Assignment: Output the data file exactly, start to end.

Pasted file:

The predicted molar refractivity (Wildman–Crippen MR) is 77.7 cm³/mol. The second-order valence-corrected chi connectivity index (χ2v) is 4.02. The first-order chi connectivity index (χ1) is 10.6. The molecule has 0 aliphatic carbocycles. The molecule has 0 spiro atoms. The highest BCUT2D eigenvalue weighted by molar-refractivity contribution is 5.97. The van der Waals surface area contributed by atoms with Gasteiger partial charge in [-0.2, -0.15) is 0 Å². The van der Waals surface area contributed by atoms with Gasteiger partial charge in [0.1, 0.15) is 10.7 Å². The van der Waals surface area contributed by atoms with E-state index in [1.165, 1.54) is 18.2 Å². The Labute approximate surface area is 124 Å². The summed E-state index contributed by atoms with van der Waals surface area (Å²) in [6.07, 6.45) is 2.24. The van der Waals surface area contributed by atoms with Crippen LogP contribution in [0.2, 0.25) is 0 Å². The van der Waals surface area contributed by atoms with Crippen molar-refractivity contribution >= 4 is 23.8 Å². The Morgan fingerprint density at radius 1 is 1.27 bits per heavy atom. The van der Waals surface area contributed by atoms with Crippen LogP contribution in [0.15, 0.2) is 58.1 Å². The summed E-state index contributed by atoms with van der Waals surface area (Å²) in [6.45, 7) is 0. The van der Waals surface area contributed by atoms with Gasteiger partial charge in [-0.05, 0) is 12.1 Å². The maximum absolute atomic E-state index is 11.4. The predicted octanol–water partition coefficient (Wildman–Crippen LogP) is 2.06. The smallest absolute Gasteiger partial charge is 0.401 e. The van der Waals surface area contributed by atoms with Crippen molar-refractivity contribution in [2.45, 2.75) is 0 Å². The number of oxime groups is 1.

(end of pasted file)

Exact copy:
The predicted molar refractivity (Wildman–Crippen MR) is 77.7 cm³/mol. The second-order valence-corrected chi connectivity index (χ2v) is 4.02. The first-order chi connectivity index (χ1) is 10.6. The molecule has 0 aliphatic carbocycles. The molecule has 0 spiro atoms. The highest BCUT2D eigenvalue weighted by molar-refractivity contribution is 5.97. The van der Waals surface area contributed by atoms with Gasteiger partial charge in [-0.2, -0.15) is 0 Å². The van der Waals surface area contributed by atoms with Gasteiger partial charge in [0.1, 0.15) is 10.7 Å². The van der Waals surface area contributed by atoms with E-state index in [1.165, 1.54) is 18.2 Å². The Labute approximate surface area is 124 Å². The summed E-state index contributed by atoms with van der Waals surface area (Å²) in [6.07, 6.45) is 2.24. The van der Waals surface area contributed by atoms with Crippen LogP contribution in [0.2, 0.25) is 0 Å². The van der Waals surface area contributed by atoms with Crippen molar-refractivity contribution >= 4 is 23.8 Å². The Morgan fingerprint density at radius 1 is 1.27 bits per heavy atom. The van der Waals surface area contributed by atoms with Crippen LogP contribution in [0.15, 0.2) is 58.1 Å². The summed E-state index contributed by atoms with van der Waals surface area (Å²) in [6.45, 7) is 0. The van der Waals surface area contributed by atoms with Gasteiger partial charge in [-0.05, 0) is 12.1 Å². The maximum absolute atomic E-state index is 11.4. The predicted octanol–water partition coefficient (Wildman–Crippen LogP) is 2.06. The smallest absolute Gasteiger partial charge is 0.401 e. The van der Waals surface area contributed by atoms with Crippen molar-refractivity contribution in [2.45, 2.75) is 0 Å². The number of oxime groups is 1.